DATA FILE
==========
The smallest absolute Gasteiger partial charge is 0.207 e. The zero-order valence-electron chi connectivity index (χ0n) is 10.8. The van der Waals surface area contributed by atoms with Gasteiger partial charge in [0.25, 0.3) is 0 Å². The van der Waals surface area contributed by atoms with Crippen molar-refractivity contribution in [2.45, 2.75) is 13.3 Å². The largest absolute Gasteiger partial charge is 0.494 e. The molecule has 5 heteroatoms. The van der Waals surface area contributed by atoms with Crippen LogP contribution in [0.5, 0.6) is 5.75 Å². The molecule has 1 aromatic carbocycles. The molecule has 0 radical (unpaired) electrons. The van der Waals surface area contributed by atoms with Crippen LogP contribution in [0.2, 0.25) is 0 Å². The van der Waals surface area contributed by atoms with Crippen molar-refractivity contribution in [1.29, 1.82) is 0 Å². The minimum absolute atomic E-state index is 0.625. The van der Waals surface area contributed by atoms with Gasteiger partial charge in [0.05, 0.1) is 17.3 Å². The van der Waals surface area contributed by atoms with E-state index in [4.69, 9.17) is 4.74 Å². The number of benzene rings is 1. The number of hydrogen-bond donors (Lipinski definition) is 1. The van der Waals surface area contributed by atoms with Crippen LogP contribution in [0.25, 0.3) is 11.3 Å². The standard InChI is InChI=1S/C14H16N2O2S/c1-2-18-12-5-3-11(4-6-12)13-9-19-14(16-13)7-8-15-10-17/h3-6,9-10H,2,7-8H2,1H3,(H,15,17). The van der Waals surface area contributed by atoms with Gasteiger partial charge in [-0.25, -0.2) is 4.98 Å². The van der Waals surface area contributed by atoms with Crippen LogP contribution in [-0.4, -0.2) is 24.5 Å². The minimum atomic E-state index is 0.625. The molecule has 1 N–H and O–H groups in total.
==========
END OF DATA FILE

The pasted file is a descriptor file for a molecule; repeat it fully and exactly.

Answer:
The smallest absolute Gasteiger partial charge is 0.207 e. The zero-order valence-electron chi connectivity index (χ0n) is 10.8. The van der Waals surface area contributed by atoms with Gasteiger partial charge in [0.25, 0.3) is 0 Å². The van der Waals surface area contributed by atoms with Crippen molar-refractivity contribution in [2.45, 2.75) is 13.3 Å². The largest absolute Gasteiger partial charge is 0.494 e. The molecule has 5 heteroatoms. The van der Waals surface area contributed by atoms with Crippen LogP contribution in [0.5, 0.6) is 5.75 Å². The molecule has 1 aromatic carbocycles. The molecule has 0 radical (unpaired) electrons. The van der Waals surface area contributed by atoms with Crippen LogP contribution in [0.2, 0.25) is 0 Å². The van der Waals surface area contributed by atoms with Crippen molar-refractivity contribution in [1.29, 1.82) is 0 Å². The minimum absolute atomic E-state index is 0.625. The van der Waals surface area contributed by atoms with Gasteiger partial charge in [0.05, 0.1) is 17.3 Å². The van der Waals surface area contributed by atoms with E-state index in [4.69, 9.17) is 4.74 Å². The number of benzene rings is 1. The number of hydrogen-bond donors (Lipinski definition) is 1. The van der Waals surface area contributed by atoms with Crippen LogP contribution in [0.25, 0.3) is 11.3 Å². The standard InChI is InChI=1S/C14H16N2O2S/c1-2-18-12-5-3-11(4-6-12)13-9-19-14(16-13)7-8-15-10-17/h3-6,9-10H,2,7-8H2,1H3,(H,15,17). The van der Waals surface area contributed by atoms with Gasteiger partial charge in [-0.25, -0.2) is 4.98 Å². The van der Waals surface area contributed by atoms with Crippen LogP contribution in [-0.4, -0.2) is 24.5 Å². The minimum atomic E-state index is 0.625. The molecule has 1 N–H and O–H groups in total.